"Dominated by Splendor" features a cyclical piano line via Moon and one of the other performers providing some Casio counterpoints. The lyrics, once again doubled, are sung in semi-ghoulish fashion with eerie bits of electronics hammering the message home. The folkloric lyrics about the autumn harvest end with the rather ominous passage of "The dark of night is passing away/But what is found in the blackness will stay/For autumn leaves fall from the greenest of trees/In the end finding only what you want to believe."
On the second side, "Haha" bounces along on a springy Casio tone, with the rhythm of a ticking clock. The Collection fill the track with impenetrable, cryptic lyrics like "Time well spent is time not lost/Time well spent is time forgot" and "Time in halves is time times two" which ultimately end in uproarious laughter and a wigged out oscillator. Whether they're laughing at themselves or at you remains unclear. "Neenawwww" follows the absurdity with a mellow instrumental. Sonically, its of the same ilk as the preceding songs but has a different feel minus the vocals. It's a little unexpected to end on an instrumental but it actually works well as transportation from the world of the Late Howell Bend back to reality.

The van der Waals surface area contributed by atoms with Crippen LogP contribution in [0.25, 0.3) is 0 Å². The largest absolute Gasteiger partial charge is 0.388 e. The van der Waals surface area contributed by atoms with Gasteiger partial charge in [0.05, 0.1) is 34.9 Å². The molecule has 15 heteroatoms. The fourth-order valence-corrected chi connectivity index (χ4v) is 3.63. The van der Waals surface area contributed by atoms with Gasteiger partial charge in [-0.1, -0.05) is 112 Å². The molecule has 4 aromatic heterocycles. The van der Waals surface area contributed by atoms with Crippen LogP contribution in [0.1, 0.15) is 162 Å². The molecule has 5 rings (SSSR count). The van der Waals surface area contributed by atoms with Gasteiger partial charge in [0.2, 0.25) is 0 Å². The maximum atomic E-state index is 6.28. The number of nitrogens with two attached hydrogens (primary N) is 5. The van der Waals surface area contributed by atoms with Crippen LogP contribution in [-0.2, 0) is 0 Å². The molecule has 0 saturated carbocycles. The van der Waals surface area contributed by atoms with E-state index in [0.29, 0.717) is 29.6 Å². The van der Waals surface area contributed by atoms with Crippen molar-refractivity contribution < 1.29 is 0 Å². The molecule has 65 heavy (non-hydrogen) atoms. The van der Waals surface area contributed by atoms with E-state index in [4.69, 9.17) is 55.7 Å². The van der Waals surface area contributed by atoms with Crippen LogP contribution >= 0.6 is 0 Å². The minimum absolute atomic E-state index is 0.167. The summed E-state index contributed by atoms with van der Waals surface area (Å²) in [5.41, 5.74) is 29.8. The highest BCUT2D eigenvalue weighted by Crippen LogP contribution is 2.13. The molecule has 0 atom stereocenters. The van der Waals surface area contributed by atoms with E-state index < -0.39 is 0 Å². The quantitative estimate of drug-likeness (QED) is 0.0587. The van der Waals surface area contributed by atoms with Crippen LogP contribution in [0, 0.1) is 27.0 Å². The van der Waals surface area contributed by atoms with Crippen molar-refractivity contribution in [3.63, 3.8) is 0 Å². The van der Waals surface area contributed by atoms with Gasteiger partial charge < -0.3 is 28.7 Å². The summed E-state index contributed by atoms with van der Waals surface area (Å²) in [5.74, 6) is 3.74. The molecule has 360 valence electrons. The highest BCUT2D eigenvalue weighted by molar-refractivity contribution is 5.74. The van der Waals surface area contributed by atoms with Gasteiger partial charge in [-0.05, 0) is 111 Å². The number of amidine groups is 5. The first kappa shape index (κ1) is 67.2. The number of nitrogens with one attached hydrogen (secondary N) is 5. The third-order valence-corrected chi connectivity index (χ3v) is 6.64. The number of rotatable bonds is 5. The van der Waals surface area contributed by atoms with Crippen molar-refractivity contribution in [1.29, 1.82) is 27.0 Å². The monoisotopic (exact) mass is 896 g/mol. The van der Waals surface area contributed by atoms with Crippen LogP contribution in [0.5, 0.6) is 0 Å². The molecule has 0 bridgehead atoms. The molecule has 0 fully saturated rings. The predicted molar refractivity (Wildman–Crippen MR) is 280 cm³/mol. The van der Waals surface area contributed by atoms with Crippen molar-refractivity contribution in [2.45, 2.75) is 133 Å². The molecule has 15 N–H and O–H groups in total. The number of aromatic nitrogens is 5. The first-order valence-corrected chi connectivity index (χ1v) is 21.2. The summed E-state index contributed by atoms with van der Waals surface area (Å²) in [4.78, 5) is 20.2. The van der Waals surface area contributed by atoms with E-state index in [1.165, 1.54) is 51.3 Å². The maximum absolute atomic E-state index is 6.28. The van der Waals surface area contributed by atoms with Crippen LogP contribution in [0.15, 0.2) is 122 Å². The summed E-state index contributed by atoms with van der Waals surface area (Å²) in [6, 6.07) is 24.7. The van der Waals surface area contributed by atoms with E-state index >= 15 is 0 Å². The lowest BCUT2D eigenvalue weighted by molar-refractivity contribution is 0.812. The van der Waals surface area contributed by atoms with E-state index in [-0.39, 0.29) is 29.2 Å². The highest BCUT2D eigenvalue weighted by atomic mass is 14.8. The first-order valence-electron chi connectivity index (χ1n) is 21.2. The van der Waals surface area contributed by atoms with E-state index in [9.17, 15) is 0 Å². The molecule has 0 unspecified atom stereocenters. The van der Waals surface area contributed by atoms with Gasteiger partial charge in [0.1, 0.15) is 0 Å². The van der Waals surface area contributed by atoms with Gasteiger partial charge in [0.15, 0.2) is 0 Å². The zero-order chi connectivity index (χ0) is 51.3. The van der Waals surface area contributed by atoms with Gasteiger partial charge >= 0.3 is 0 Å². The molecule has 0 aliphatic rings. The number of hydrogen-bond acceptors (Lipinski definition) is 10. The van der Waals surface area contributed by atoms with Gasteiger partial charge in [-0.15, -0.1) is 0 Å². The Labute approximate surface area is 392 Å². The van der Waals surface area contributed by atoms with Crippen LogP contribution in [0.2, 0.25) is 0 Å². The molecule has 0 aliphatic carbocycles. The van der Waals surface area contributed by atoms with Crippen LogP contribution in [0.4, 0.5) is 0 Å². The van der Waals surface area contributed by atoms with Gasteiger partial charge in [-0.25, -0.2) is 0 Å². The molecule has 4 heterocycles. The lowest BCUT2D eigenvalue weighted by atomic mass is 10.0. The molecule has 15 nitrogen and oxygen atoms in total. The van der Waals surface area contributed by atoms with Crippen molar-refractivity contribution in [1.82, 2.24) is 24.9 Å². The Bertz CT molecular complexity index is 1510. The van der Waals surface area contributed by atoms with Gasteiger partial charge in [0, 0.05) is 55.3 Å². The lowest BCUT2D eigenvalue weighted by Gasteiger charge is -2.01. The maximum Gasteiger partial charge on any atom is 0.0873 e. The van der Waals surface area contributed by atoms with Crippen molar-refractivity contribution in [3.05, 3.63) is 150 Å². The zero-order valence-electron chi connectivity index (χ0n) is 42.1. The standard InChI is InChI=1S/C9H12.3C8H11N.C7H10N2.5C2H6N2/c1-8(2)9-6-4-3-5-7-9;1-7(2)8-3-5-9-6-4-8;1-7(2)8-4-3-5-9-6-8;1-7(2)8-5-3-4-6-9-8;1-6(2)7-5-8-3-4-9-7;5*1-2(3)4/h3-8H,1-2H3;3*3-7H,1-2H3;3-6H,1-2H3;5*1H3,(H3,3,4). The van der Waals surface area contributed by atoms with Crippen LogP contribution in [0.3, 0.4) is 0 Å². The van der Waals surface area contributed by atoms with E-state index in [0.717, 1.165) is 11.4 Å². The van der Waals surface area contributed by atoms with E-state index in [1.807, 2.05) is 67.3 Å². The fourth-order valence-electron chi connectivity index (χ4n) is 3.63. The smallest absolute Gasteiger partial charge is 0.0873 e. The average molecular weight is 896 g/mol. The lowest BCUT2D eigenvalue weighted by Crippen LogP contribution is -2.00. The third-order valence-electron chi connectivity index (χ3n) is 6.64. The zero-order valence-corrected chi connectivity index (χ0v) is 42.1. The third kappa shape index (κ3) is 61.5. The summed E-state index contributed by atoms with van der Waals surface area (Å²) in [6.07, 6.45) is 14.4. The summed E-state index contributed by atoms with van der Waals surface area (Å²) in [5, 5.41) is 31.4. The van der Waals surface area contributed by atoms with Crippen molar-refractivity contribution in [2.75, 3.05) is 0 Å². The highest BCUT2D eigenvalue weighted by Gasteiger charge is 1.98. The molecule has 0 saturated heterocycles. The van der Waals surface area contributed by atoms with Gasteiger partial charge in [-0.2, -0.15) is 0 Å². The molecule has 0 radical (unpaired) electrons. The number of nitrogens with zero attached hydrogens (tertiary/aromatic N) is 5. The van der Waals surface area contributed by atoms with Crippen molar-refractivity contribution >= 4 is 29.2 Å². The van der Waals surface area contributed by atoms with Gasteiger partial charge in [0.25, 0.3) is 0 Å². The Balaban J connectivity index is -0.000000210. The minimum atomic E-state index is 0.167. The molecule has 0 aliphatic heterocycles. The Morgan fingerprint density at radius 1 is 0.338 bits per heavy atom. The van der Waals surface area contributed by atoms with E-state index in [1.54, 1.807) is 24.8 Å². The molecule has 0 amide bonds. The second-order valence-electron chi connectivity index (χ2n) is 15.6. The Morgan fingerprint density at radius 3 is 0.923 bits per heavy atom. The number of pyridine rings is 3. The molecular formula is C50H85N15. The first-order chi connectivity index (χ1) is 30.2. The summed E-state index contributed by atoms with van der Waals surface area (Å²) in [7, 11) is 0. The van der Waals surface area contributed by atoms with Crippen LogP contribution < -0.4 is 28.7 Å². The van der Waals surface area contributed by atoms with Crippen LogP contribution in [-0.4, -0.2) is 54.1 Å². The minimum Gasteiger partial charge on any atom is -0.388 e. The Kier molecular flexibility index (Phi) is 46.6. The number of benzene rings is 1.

The Collection of the Late Howell Bend split this Shape is Nature/Long Fields LP with Rory Hinchey, head honcho of Ownness. To say the music contained on this full-sized LP to the 11" is a departure is an understatement. Putting it generally, this LP is 11 tracks of gorgeous chamber music. That said Irene Moon's signature chunky, piano-driven style is present on this record just as much if not moreso than Beasts for While but the dynamic and whole mentality behind the compositions is vastly different.